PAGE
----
As of 2015, Bishop Gore has 1,002 male and female students aged 11–18, including 112 in the sixth form.[2] The sixth form has a separate lounge, facilities and uniform. The headteacher is Helen Burgum (the school's first female headteacher, appointed September 2017). Set at the head of Singleton Park, close to the village of Sketty and the seafront, Bishop Gore is built around two quadrangles. The red brick building has in the centre the second largest hall in Swansea, second only to the Brangwyn Hall.[citation needed] Each pupil is assigned to a house: Caswell, Langland, Bracelet, Rotherslade or Limeslade (named after beaches on the nearby Gower peninsula), which they retain throughout their time at the school. Highlights of the school year include the Eisteddfod, the inter-house sports tournaments, the productions by Bishop Gore Theatre Company, and the end-of-year balls for the senior students.

In January 2010, an inspection report was published which awarded Bishop Gore the highest possible grades in all categories. As a result of this the school was featured as a 'best practice' case study by Estyn and was named in the chief inspector's annual report – being the only secondary school in Wales to achieve this recognition.

Dylan ThomasEdit

Memorial plaque on the former site of Swansea Grammar School

The most famous alumnus of Bishop Gore is almost certainly the poet, playwright and author Dylan Thomas (1914–1953). His father, David John (D. J.) Thomas was senior English master at the school, then known as Swansea Grammar School.[3] Not a distinguished pupil, he nonetheless gained attention through publishing his first poem in 1926, "The Song Of The Mischievous Dog" and in 1928 winning the school's annual one-mile race.[4][5] He left in 1931 to begin work at The South Wales Daily Post as a junior reporter.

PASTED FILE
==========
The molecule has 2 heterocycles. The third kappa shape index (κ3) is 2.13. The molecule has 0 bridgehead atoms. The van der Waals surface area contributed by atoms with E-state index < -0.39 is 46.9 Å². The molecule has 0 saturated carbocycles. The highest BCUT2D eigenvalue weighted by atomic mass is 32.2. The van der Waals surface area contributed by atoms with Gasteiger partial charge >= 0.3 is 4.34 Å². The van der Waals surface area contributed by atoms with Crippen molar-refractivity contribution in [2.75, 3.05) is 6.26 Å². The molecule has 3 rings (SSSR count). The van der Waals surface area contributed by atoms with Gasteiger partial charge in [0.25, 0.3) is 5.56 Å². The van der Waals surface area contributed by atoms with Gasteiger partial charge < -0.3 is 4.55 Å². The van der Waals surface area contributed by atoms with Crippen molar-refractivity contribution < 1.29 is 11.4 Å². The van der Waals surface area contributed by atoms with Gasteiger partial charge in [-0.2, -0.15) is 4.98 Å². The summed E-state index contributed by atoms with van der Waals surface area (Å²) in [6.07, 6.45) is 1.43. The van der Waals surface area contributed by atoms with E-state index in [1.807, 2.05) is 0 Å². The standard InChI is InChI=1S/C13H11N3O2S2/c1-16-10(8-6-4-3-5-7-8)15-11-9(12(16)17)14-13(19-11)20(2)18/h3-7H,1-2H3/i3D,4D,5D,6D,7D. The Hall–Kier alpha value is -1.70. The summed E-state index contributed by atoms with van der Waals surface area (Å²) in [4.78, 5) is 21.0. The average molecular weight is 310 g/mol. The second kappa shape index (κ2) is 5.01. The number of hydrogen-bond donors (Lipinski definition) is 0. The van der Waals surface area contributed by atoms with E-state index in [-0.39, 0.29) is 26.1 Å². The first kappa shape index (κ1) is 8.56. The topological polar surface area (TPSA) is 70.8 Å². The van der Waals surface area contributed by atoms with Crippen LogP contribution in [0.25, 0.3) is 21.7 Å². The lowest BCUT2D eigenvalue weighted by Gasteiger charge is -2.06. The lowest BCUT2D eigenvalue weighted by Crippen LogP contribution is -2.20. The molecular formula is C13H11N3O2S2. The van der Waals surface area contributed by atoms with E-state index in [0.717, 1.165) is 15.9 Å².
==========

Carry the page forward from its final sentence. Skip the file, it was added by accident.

In 1988 the main surviving structure of the 1869 school building was renamed the Dylan Thomas Building in honour of its former pupil.

Old GoreansEdit

The main surviving structure of the former Swansea Grammar School site on Mount Pleasant was renamed the Dylan Thomas Building in 1988 to honour its former pupil.

Notable Old Goreans have included:

International Rugby playersEdit

Several Old Goreans have played international rugby, for the Wales national rugby union team or the Wales women's national rugby union team

See alsoEdit

  • The Kardomah Gang, 1930s Swansea literary and cultural circle, several members of which attended the school


  1. ^ Davies, J. A. (2000) Dylan Thomas: Swansea, Gower and Laugharne. Cardiff: University of Wales Press, p. 60
  2. ^ "A report on Bishop Gore School" (PDF). Estyn. April 2015. Retrieved 29 May 2020. There are 1,002 pupils on roll, including 112 in the sixth form.
  3. ^ Davies, Walford (2014). "Dylan Thomas". Welsh Biography Online. National Library of Wales.
  4. ^ "Dylan's Swansea". City and County of Swansea. Retrieved 4 March 2016.
  5. ^ Turner, Robin (26 June 2013). "A teenage Dylan Thomas 'was very athletic and loved running'". Wales Online. Retrieved 4 March 2016.
  6. ^ Turner, Robin (14 January 2009). "Pupils see sixth-former fall from roof". Wales Online. Retrieved 27 April 2017.
  7. ^ "HAYDN MAINWARING". Newport RFC.
  8. ^ "QUEST TO FIND FIRST WOMEN'S TEAM FROM 1987". Welsh Rugby Union. Retrieved 18 September 2016.

External linksEdit